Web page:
Saturday, April 5, 2014

an anne carson gem (national poetry month bonus)

God’s Handiwork

The best way to insult God
is to damage your uniqueness,
which God has worked on.

Carson, Anne. "God's Handiwork". The Body Electric: America's Best Poetry from The American Poetry Review. Berg, Stephen, David Bonanno and Arthur Vogelsang, Eds. New York: W. W. Norton & Company, 2000. 105.

national poetry month, day five: meghan o'rourke

The Window at Arles

Even the moon set him going, with its blank stare;
even the walls of the café, which seemed to tilt
and sway as he watched them, green with absinthe.
"It is a wonderful thing to draw a human being."
All night, Van Gogh painted, and then scraped paint from the easel;
the stiff sound of palette knife on canvas,
scratching, made him think of a hungry animal.
Women came and posed.
"It is a wonderful thing to paint a human being, something
that lives," he told Theo; "it is confoundedly difficult,
but after all it is splendid."
When the money for models ran out,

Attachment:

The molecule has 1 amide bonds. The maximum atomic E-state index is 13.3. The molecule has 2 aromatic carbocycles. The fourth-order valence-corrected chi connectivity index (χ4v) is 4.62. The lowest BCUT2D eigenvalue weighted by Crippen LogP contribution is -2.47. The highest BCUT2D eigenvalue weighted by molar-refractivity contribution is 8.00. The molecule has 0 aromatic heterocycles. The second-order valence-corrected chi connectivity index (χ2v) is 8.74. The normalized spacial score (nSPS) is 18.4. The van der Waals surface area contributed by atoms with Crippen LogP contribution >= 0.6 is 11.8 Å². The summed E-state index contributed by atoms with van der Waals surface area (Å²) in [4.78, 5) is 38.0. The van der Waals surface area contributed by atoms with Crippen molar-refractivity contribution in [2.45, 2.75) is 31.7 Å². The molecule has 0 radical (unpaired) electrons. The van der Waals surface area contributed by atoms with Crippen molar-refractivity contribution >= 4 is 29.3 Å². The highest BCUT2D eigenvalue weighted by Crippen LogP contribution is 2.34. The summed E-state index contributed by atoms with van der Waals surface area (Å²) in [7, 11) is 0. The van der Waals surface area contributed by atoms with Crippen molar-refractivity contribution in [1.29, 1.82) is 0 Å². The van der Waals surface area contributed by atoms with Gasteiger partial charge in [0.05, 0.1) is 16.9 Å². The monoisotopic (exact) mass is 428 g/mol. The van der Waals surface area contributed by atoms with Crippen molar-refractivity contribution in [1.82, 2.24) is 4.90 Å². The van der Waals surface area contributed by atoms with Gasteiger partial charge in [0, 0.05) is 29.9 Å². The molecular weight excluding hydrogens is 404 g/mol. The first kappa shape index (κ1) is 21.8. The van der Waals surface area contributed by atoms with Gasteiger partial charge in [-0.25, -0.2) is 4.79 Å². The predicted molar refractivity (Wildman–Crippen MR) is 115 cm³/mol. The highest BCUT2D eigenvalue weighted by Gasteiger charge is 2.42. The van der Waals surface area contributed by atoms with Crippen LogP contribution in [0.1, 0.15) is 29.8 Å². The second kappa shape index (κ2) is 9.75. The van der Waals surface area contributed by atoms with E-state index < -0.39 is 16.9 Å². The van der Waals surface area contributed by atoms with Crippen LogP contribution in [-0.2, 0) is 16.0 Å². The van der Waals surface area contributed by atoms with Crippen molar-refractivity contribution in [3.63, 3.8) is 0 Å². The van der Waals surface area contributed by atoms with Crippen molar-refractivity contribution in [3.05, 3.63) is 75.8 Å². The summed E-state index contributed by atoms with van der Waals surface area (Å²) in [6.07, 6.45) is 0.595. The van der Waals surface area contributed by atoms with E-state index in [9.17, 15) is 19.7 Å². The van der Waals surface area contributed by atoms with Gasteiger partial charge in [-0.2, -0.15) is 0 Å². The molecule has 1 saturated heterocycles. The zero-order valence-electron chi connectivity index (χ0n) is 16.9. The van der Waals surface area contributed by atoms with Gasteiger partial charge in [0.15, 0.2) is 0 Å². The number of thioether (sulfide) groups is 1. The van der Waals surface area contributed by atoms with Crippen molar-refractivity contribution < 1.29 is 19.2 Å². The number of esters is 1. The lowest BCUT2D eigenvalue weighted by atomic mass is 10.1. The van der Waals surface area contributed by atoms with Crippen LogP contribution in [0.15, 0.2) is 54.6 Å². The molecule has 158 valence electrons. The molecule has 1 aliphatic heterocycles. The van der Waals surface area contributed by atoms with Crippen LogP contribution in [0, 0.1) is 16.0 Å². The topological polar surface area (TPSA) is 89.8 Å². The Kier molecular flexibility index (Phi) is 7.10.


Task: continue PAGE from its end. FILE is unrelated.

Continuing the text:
he bought plaster casts of hands and hung them
from the crossbeams of his room,
and woke to the sound of their knocking in the wind.

One night Van Gogh sat in a chair, staring.
Brush in one hand, milk saucer in the other.
The tea was weak. Nothing came. In the morning,
one of his models brought bread and cheese
and made him eat. That afternoon,
he broke the plaster casts, banging hand into hand
until he stood in a storm of dust, coughing.

When he worked he felt a scratch at his calf,
a scarlet wound, a whoop of blood. He was hungry;
even his eyes were hungry.
All he saw was red: red snow, red legs of women
in the village rues, red pinwheels of hay.
"It is a wonderful thing
to hurt a human being, something
that lives. It is confoundedly difficult, but after all it is splendid."

Beyond the shadow, a cave opened
in the trees and led into emptiness,
a yellow you couldn't quite see an end to.
Van Gogh walked into it,
and his body began to shake. It was a color-riot.
He could hear, somewhere, a dog
thumping its tail in the dark.
"How splendid yellow is!" he said.

Color was electricity, it turned you blind
if you got hold of it.
It turned you blind if something cold
got hold of you and blistered.
Walls falling toward you.
When you turn color into a weapon,
something gets left over:
a charred body.
What you must do is take the plaster
and turn it to praise
as light turns grass in the evening
into fear gone blind into the hunt.

O'Rourke, Meghan "The Window at Arles" The Best of the Best American Poetry: 25th Anniversary Edition. Pinsky, Robert, ed. New York: Scribner Poetry, 2013. 170-1.